Lillian shuffled between the quickly made litter and the defiled clan house, directing the men of MacGoulan in the proper way to secure her human prize, and questioning Sionn.
"You're familiar with the clan chief's sword, are you not?" she asked.
"Aye, I've seen it"
"Have you found it here? Did Donnchadh die with his blade, is it with his body?"
Sionn tried to hide his disgust, "I did not search his remains, old woman! You said to burn it all."
Lillian smirked, "Before you light the fire, search for the sword. If you do not find it, search again after the fire has cleaned up the mess. Search every hovel here. Do not think to defy me, Sionn MacGoulan, don't for a minute think this same fate couldn't visit your home." Without waiting for an answer, she left him glaring after her as she returned to the litter that held Annag.
The hairs rising on Sionn's neck convinced him to follow her commands. He watched as she directed his clansmen to accompany her, carrying the wounded girl with them.
Annag’s dreams were ugly and disordered. In them she ran, trying to escape the terror that began as her wedding feast. Trying not to believe Taog, her betrothed had been torn apart in front of her.
Running from the vision of savaged flesh that had been her mother and the memory of her father being pulled down and slain.
Fleeing the scream of her young sister before her head was ripped from her body.
Trying not to see every one of her clansmen dismembered, bloodied. Dead.
Screaming herself to muffle the soothing voice that kept repeating, "It will be alright."
More frightening was the beast that walked beside her. A man with a wolf’s snout. Claws at the end of each finger. Together they walked from village to village, clan to clan. In each pace they left blood and death behind.
She raised her hands to wipe the tears from her face only to see claws growing from her own fingers.
She screamed in denial.
“It will be alright,girl.” Again the voice. Soothing. Compelling. Terrifying.
She’d cried out repeatedly in her fevered dreams. And each time that voice, those words “it will be alright’” mocked her.
Annag woke from the nightmare at midday. The sun blazing through the window across from her cot. She felt a strange relief, at least she was alone.
The room smelled of burning herbs and the taste on her tongue mirrored them. She tried to raise her head. Dizziness made that impossible. She could see the sky bleached white by the heat of the day. A wind gusted through the window, its breath drawing the last moisture from her mouth.
She lay back on the pillow, her mind sorting the dreams from reality. The burning pain on her back insisting far more of the nightmare was real than not.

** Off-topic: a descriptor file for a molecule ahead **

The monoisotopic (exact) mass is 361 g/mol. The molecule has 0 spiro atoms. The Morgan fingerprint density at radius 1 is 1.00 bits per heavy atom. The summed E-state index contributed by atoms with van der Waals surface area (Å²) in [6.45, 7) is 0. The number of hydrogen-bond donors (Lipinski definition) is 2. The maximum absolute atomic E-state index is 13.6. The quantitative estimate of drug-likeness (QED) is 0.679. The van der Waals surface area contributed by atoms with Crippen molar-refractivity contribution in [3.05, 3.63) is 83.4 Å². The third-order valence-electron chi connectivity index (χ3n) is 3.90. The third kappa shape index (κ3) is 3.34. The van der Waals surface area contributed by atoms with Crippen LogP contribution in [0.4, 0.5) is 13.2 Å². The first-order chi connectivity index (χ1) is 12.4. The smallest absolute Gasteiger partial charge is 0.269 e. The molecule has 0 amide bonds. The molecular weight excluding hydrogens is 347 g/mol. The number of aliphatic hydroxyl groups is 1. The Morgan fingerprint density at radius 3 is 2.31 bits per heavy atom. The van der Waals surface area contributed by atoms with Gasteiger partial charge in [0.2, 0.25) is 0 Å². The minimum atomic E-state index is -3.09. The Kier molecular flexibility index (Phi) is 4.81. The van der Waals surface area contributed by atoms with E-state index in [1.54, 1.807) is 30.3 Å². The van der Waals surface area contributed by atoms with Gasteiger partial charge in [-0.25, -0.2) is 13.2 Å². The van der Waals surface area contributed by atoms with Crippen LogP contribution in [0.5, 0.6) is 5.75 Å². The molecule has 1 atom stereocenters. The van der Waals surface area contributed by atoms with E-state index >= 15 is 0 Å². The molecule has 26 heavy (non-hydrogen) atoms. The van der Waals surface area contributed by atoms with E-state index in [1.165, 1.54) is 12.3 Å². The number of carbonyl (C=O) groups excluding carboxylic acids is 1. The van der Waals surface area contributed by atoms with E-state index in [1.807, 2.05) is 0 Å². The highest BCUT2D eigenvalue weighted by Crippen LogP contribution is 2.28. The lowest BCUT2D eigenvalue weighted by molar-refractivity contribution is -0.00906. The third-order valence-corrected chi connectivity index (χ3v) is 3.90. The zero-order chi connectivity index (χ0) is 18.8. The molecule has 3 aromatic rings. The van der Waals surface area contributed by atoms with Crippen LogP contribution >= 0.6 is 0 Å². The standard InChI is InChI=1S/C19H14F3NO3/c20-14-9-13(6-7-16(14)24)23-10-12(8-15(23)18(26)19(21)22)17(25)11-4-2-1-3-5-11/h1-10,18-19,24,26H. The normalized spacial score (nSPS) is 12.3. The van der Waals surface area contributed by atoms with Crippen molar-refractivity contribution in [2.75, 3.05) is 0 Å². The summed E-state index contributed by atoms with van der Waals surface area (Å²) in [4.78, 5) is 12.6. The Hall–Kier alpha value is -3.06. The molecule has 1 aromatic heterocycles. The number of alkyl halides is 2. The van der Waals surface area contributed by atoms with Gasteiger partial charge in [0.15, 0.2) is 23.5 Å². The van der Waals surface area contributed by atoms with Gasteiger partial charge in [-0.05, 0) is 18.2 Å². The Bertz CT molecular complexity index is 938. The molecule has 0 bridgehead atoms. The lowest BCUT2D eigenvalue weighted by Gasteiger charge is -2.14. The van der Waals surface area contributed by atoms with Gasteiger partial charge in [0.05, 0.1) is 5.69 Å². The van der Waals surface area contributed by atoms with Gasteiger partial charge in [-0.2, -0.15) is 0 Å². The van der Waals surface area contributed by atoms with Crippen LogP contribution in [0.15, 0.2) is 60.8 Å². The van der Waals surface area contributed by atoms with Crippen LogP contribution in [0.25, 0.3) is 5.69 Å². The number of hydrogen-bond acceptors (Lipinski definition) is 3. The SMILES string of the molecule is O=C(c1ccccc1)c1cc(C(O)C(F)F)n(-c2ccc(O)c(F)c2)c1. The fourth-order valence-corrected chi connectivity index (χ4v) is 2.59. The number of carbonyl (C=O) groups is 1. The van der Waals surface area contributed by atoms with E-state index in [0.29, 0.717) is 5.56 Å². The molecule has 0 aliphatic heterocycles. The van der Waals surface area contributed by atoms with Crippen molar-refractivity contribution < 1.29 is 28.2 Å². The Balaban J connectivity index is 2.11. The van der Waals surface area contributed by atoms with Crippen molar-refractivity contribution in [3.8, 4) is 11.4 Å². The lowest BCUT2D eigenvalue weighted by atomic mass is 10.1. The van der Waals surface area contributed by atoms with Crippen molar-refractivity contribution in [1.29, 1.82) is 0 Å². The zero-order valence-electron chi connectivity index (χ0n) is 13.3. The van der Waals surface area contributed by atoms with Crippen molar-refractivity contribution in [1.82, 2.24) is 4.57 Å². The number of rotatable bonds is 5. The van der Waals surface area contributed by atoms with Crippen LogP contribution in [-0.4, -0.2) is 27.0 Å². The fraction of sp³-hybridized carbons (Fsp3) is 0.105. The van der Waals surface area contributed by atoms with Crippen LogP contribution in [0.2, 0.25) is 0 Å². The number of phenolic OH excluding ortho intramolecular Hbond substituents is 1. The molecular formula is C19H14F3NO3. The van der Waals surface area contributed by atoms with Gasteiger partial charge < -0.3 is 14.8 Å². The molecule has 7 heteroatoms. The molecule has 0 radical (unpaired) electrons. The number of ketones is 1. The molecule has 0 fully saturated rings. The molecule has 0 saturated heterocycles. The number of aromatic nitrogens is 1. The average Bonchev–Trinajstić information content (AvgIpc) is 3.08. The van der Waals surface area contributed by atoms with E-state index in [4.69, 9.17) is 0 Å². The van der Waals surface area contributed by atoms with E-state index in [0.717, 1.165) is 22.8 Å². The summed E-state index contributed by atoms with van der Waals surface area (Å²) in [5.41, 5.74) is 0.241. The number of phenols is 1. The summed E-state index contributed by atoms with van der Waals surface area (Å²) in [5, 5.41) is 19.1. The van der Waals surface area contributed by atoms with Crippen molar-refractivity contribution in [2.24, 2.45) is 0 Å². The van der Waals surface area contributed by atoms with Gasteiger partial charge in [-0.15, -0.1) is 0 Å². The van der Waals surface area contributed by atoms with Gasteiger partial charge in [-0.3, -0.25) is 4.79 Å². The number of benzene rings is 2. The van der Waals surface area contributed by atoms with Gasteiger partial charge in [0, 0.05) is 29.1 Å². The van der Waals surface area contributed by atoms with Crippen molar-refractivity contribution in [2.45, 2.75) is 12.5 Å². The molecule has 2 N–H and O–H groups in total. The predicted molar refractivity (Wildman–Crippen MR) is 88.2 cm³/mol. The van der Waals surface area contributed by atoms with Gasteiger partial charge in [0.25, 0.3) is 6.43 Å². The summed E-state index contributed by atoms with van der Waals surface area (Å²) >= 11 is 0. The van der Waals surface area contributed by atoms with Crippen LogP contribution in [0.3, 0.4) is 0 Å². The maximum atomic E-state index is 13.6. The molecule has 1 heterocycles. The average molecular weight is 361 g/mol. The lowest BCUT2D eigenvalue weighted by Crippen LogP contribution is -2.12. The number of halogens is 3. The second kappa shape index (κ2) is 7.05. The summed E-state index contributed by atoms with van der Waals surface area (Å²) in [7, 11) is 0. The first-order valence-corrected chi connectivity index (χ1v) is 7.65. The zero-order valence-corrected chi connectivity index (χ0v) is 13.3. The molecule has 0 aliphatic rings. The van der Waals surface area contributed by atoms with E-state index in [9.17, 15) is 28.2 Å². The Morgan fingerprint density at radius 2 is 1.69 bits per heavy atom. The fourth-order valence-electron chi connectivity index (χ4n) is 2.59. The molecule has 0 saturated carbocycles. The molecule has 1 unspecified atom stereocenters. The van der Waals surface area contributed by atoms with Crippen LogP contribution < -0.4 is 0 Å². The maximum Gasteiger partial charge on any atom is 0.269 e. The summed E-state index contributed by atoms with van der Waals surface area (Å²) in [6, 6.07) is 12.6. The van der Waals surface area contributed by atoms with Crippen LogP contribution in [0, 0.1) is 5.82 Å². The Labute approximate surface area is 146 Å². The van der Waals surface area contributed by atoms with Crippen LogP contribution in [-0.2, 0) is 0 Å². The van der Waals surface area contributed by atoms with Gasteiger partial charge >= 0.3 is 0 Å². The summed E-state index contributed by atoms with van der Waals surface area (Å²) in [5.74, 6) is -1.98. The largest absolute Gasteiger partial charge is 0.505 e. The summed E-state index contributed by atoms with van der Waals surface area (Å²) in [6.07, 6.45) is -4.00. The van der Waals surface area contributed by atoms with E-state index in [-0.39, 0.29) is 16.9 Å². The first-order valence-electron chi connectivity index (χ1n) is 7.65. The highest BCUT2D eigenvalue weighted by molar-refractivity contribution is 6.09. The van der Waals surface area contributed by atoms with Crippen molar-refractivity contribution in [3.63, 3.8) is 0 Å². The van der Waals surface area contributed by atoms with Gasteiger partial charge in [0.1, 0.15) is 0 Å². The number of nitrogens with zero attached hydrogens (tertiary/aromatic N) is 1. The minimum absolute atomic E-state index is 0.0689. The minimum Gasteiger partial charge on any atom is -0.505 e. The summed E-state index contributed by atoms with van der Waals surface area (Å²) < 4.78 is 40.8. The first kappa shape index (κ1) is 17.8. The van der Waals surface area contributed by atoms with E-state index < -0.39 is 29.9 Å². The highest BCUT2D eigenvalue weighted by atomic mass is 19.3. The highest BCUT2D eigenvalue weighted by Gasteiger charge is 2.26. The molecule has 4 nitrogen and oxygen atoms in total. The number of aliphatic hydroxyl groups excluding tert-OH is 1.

Her solitude was too soon broken. The persistent voice from her dreams broke the silence.
“So, Annag, last of MacClarren, you’ve awoken finally.” Lillian filled the small space.
“Where am I? What has happened? I don’t remember, where is my family, where is Taog?” she asked the last question already knowing the answer.
“You are a guest in my home. For now.” The old woman appraised her. “What do you remember, girl?”
“Attack. By… wolves?” Annag closed her eyes as tears began to form, then opened them quickly as memories of blood and death swam behind her lids.
“Wolves?” Lillian snorted, “You know better, girl. The only wolves in this land are the one’s on two legs. How do you even know the word?”
“I do. Men that become beasts, the old stories. Wolf? Not really, just animals from a man’s black heart, made real by old magics.”
Annag tried to deny, she shook her head, “no, they are only tales to frighten children! Such things don’t exist, they cannot…”
“They cannot? Were you not frightened, ‘child’?” Lillian sneered at her. “Your clan is dead. MacClarren is no more. No father, chief. No mother. No precious little sister.” Lillian’s voice that had pretended comfort during the nightmares, threw aside the pretense. “And your MacGoulan boy? Ripped apart.”
“Stop! Stop it!” Annag tried to get up from the cot, Lillian pushed her back with the butt of her staff.
“You stop, girl. Stop puling like a babe. You are alive. And hard work it was to keep you that way.” Lillian eyed her sidelong. “What I really want to know, is how you survived, how you slew a dozen shape shifted men and only have a few scratches to show for it.”
Annag’s memories played in her mind. Her father’s blade. Where was her father’s blade. She almost asked the old woman, then hesitated. She had held the broadsword in her hands, where had it gone? Vague recollections of moonlight glinting on the iron. Surely she’d never left the clan house. But, where was the blade?”
She did not trust this old woman. Her answer was half truth, “My clansmen killed them before they fell themselves. I remember being wounded. I must have fainted, the beasts thought me dead already.”
Lillian weighed the words. “Perhaps. Perhaps that is so. We shall see, yes, we shall see.”
“Sionn! I remember Sionn, I want to speak to him, please.” Annag was ready to leave this place, this woman. She could go to MacGoulan, she had been betrothed.
Lillian laughed, “I think you don’t want to speak to Sionn, or any MacGoulan. The scratches you remember, the one’s healing on your pretty back? They carry… well let’s just say a sickness.”
“What do you mean? Am I dying? The babe, I carry a child!”
“Dead is what you’ll both be if you approach any MacGoulan. Those marks mean the beast is in you now, girl. You’re tainted.”
“No! You're lying, lying!” Annag stood up in spite of the dizziness, she wanted to strike Lillian. Stop the words that resurrected the dream. The dream of walking with the beast at her side, leaving death behind.
Lillian smiled knowingly at Annag. “Am I now?”
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